February 24—- Days after the record-breaking debut of Coinbase’s viral Super Bowl QR code ad, which caused their app to crash after a deluge of downloads, a controversy followed and made the rounds online. It involved a scuffle between the CEOs of Coinbase and The Martin Agency over what was allegedly a “stolen creative idea.
Brian Armstrong, CEO of Coinbase, and Kristen Cavallo, CEO of The Martin Agency, had an exchange on Twitter after the CEO of the cryptocurrency app tweeted “No agency would have done this ad,” praising the hard work of their team in partnership with Accenture Interactive, a marketing agency company.
The Martin Agency’s Cavallo was then quick to reply to Armstrong’s post claiming that they pitched the same idea to the company August and October of 2021 and that his tweet was “unwarranted and unfair” towards agencies.
QR codes aren’t exactly new to Super Bowl Events
The floating QR code on Super Bowl commercials isn’t really new and has been in practice since 2019. In fact, the famous stackable potato-based crisp snack, Pringles, included QR codes in its 53rd Super Bowl commercial where viewers could scan the QR code and order their snack cans.
In the same year, Expensify, a software company that develops an expense management system, released its Super Bowl commercial, which featured a floating QR code in a video that redirected viewers online for a chance to win cash.
Another Super Bowl event in 2021 took place with the Pepsi Can QR code Super Bowl Promotions and Cheetos “Snap to Steal” Super Bowl QR code Challenge.
The year 2022 also saw various Super Bowl commercials using QR codes Bud Light’s QR code 57th Super Bowl promotions; Rocket Mortgage’s “Barbie Dream House” Super Bowl QR code Ad; Kia’s “Robo Dog” Super Bowl Ad; and the most recent and most controversial one, Coinbase’s “floating” QR code.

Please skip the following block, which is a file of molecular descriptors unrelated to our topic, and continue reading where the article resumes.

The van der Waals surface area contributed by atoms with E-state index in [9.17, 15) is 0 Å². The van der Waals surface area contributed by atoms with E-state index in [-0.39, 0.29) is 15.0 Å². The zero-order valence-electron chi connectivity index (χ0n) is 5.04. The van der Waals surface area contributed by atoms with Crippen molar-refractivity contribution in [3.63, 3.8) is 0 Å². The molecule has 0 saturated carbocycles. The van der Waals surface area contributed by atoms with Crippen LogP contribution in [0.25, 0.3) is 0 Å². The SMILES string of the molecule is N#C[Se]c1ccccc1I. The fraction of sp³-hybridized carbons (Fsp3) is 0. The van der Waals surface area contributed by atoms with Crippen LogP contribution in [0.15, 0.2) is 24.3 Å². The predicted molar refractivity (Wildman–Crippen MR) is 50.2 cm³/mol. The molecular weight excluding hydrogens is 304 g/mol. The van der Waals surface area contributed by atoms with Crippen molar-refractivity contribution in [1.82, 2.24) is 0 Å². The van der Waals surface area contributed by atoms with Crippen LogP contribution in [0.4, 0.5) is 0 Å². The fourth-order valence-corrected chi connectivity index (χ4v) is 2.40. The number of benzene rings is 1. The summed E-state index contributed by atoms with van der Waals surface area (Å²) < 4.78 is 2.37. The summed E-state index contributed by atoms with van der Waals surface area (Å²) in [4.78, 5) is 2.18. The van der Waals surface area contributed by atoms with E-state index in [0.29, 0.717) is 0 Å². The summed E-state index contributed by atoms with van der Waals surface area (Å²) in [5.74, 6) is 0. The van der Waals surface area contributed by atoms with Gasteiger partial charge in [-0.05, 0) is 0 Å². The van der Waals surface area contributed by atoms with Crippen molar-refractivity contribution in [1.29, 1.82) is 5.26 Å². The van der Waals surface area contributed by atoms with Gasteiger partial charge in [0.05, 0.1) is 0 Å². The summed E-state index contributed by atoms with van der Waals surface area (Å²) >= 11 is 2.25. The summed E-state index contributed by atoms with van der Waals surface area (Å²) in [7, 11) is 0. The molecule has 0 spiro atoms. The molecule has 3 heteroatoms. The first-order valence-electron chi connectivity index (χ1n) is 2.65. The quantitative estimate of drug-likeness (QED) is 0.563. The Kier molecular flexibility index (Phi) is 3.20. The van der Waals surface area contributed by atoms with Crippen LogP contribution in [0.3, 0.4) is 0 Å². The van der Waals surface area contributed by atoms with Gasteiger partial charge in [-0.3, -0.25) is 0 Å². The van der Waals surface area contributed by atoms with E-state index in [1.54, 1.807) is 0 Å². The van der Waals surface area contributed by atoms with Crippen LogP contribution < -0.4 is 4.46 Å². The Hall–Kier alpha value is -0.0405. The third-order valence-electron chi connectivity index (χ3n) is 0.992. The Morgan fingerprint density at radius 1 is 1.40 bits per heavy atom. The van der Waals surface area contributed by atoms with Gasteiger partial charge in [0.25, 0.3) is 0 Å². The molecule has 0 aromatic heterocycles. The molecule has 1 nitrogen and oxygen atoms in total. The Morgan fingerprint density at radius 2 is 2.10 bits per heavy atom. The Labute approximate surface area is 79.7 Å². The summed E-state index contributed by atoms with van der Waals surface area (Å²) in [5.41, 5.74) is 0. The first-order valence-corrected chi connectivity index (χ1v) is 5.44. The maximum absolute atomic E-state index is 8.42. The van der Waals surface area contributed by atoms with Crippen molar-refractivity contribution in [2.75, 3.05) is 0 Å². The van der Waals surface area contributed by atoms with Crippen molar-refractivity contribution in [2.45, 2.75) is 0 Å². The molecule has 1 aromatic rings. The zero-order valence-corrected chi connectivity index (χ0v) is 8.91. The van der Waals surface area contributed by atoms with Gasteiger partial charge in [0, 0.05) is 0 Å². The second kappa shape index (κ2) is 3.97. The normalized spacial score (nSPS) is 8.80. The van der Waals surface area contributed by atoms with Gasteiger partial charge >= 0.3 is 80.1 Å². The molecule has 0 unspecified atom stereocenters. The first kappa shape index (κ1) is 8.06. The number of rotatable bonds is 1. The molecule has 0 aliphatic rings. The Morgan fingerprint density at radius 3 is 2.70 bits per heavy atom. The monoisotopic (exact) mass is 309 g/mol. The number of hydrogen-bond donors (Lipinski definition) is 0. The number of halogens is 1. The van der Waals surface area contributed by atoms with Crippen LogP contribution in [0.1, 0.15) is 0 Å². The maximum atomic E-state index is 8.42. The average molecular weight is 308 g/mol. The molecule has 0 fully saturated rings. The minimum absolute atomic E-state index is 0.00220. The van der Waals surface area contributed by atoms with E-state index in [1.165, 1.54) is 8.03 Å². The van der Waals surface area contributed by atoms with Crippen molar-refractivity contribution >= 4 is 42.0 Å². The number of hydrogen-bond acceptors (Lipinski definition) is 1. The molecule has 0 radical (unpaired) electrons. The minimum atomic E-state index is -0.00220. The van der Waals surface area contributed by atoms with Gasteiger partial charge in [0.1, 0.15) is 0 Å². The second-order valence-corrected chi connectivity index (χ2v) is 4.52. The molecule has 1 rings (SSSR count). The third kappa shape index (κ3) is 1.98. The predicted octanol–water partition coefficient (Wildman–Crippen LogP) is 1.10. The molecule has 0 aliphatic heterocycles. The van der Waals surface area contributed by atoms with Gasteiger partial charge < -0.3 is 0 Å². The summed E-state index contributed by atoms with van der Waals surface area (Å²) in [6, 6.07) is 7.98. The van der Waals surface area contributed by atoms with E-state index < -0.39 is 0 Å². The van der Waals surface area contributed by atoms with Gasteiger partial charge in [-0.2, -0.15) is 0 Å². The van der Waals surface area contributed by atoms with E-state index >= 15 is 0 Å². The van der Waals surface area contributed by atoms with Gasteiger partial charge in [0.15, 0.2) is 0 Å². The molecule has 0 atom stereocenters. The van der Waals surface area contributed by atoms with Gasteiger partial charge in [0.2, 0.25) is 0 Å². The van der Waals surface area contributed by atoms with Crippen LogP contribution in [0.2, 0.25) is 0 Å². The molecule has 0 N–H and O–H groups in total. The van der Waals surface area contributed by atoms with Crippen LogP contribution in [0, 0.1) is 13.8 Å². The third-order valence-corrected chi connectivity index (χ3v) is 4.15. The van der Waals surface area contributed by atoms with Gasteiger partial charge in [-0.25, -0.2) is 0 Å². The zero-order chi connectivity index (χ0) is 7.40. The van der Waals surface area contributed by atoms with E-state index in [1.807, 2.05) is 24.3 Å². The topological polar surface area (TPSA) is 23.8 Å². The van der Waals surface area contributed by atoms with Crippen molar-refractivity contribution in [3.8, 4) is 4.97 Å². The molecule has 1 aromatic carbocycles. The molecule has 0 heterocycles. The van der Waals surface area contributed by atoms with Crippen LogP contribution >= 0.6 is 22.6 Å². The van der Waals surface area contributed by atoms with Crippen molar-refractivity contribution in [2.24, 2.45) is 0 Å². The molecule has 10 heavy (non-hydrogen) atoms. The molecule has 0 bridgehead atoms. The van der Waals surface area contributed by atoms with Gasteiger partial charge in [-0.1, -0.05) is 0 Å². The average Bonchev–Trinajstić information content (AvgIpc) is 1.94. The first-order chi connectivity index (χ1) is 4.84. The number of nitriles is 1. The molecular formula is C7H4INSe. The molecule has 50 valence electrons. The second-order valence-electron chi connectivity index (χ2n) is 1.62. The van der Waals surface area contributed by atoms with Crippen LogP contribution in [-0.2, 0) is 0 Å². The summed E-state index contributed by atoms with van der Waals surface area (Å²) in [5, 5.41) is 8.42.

And why not? Incorporating QR codes into your brand marketing campaign is an intelligent way to drive engagement among viewers using only the scanner on their smartphone devices.
Burger King invaded TV commercials with moving QR codes as well!
Not only were QR codes seen on Super Bowl advertisements, but QR codes on TV commercials joined the QR code marketing bandwagon as well.
Burger King, one of the fast-food chain giants, found a way to alleviate the boredom of home viewers during the surge of the COVID-19 pandemic in 2020 when they used floating QR codes on television to give fun to people staying indoors.
A floating QR code on TV commercials appears a few times on television where viewers can scan it to get a chance to win a free whopper deal.
If the viewer is quick enough to catch and scan the moving QR code, he might get a chance of winning a free burger!
“This is not the first time a moving QR code was used in an ad,” Benjamin Claeys, CEO of QRTIGER, one of the leading QR code generators online, says.
“QR codes are not limited to Super Bowl ads or TV commercials but also in the majority of the retail industry, product manufacturers, winery, print media- everywhere! It will redefine the future of marketing a hundred percent. It already has, and there will be more QR code marketing innovation in the coming years.” He added.
The popularity of QR codes today
According to a survey conducted by Statista in June 2021, 59 percent of responding shoppers from the United States said that QR codes would be a permanent part of using their smartphones in the future.
It is also projected a 22% increase in the use of QR codes by 2025 across different regions.
In addition to that, a study by Juniper Research found that the number of QR code coupons redeemed via mobile will reach 5.3 billion by 2022. As more companies embrace the usage of QR codes in their marketing and advertising campaigns, we can expect to see more and more creative applications of these simple but highly effective 2D barcodes.